By Agnes Szucs
BRUSSELS (AA) - Amid fears of Russian military action in Ukraine, the NATO chief said on Monday that the military bloc is considering deploying additional battle groups in southeastern Europe.
Speaking at a news conference, Secretary General Jens Stoltenberg confirmed that NATO is considering beefing up its presence in the eastern part of the alliance, which “includes the deployment of additional NATO battle groups” in Poland and southeastern Europe.
“NATO is a defensive alliance which does not threaten Russia or any other country. But we will always do what is necessary to protect and defend all our allies,” he said alongside Pekka Haavisto and Ann Linde, the respective foreign ministers of Finland and Sweden, which are not members of NATO but closely cooperate with the military alliance.
The partners discussed Russia's military buildup in and around Ukraine and Moscow's proposals for reforming the European security architecture.
Asked about the US and UK announcing they are withdrawing their diplomats’ families from Kyiv, Stoltenberg said NATO has not made any decision on withdrawing its personnel from the Ukrainian capital.
He reiterated that NATO will not compromise on its principles and insists on the right of all sovereign states to choose their own path and allies.
At the same time, he proposed continuing talks in the NATO-Russia Council to support transparency on arms control and to discuss European security, including the situation in Ukraine.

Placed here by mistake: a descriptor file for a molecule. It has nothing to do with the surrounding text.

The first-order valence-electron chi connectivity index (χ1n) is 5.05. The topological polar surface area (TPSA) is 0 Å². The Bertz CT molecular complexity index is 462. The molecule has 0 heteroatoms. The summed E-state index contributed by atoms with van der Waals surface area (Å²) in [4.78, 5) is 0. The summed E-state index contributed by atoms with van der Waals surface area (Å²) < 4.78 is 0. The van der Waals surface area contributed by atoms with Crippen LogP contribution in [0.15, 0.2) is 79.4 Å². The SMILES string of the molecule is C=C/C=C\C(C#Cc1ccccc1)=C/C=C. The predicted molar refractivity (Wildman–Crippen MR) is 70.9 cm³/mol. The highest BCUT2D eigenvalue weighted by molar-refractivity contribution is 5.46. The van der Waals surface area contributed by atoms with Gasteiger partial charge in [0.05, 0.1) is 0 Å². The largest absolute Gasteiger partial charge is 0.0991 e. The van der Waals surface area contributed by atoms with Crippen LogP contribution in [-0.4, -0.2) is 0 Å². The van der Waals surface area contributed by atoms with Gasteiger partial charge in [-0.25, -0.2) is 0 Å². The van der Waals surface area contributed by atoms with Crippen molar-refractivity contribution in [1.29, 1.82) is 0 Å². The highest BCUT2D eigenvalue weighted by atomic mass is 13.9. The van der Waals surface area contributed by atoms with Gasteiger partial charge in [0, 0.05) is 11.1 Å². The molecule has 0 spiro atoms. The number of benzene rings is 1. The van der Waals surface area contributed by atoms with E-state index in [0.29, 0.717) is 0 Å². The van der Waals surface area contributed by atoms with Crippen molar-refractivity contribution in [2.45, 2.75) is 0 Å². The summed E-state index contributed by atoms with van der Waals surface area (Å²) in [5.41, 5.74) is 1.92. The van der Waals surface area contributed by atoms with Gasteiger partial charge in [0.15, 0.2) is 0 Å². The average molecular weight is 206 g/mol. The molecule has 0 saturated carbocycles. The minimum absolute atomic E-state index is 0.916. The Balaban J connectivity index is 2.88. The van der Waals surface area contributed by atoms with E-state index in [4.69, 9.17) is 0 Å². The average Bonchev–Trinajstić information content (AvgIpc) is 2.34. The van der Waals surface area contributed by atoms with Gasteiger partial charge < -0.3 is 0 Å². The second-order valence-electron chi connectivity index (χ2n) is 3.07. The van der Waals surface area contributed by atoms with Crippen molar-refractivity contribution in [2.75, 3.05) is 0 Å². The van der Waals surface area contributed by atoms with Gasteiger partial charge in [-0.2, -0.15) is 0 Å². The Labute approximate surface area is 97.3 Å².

At the council's Jan. 12 meeting, NATO rejected Russia's proposals that it halt its enlargement process and withdraw forces from NATO's eastern flank, instead calling on Russia to end threatening rhetoric and its military buildup in and around Ukraine.
The US, with its European allies, has been warning that Russia is setting the stage for an invasion of Ukraine and has pre-positioned over 100,000 troops on its border with the former Soviet republic alongside significant artillery and tank deployments.
Moscow has denied it is preparing for a military offensive, saying its troops are there for regular exercises.
NATO began to increase its presence in Eastern Europe following Russia's illegal annexation of Crimea in 2014.